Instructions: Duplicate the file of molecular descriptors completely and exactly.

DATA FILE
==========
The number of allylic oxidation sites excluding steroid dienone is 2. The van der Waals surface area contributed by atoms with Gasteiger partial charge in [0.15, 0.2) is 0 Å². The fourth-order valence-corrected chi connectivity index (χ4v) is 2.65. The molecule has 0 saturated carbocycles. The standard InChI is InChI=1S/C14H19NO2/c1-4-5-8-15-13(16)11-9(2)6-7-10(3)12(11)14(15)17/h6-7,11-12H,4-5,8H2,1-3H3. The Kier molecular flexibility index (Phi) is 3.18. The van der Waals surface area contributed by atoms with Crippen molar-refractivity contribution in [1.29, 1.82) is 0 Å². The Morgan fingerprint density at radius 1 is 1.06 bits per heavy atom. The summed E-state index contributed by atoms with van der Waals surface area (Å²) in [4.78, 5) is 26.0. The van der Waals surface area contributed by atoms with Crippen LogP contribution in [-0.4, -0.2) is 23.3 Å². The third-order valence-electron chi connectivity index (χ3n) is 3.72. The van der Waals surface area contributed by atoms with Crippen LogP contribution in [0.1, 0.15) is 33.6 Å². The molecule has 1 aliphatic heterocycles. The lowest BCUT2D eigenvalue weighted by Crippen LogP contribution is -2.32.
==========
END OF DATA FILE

The number of allylic oxidation sites excluding steroid dienone is 2. The van der Waals surface area contributed by atoms with Gasteiger partial charge in [0.15, 0.2) is 0 Å². The fourth-order valence-corrected chi connectivity index (χ4v) is 2.65. The molecule has 0 saturated carbocycles. The standard InChI is InChI=1S/C14H19NO2/c1-4-5-8-15-13(16)11-9(2)6-7-10(3)12(11)14(15)17/h6-7,11-12H,4-5,8H2,1-3H3. The Kier molecular flexibility index (Phi) is 3.18. The van der Waals surface area contributed by atoms with Crippen molar-refractivity contribution in [1.29, 1.82) is 0 Å². The Morgan fingerprint density at radius 1 is 1.06 bits per heavy atom. The summed E-state index contributed by atoms with van der Waals surface area (Å²) in [4.78, 5) is 26.0. The van der Waals surface area contributed by atoms with Crippen LogP contribution in [-0.4, -0.2) is 23.3 Å². The third-order valence-electron chi connectivity index (χ3n) is 3.72. The van der Waals surface area contributed by atoms with Crippen LogP contribution in [0.1, 0.15) is 33.6 Å². The molecule has 1 aliphatic heterocycles. The lowest BCUT2D eigenvalue weighted by Crippen LogP contribution is -2.32.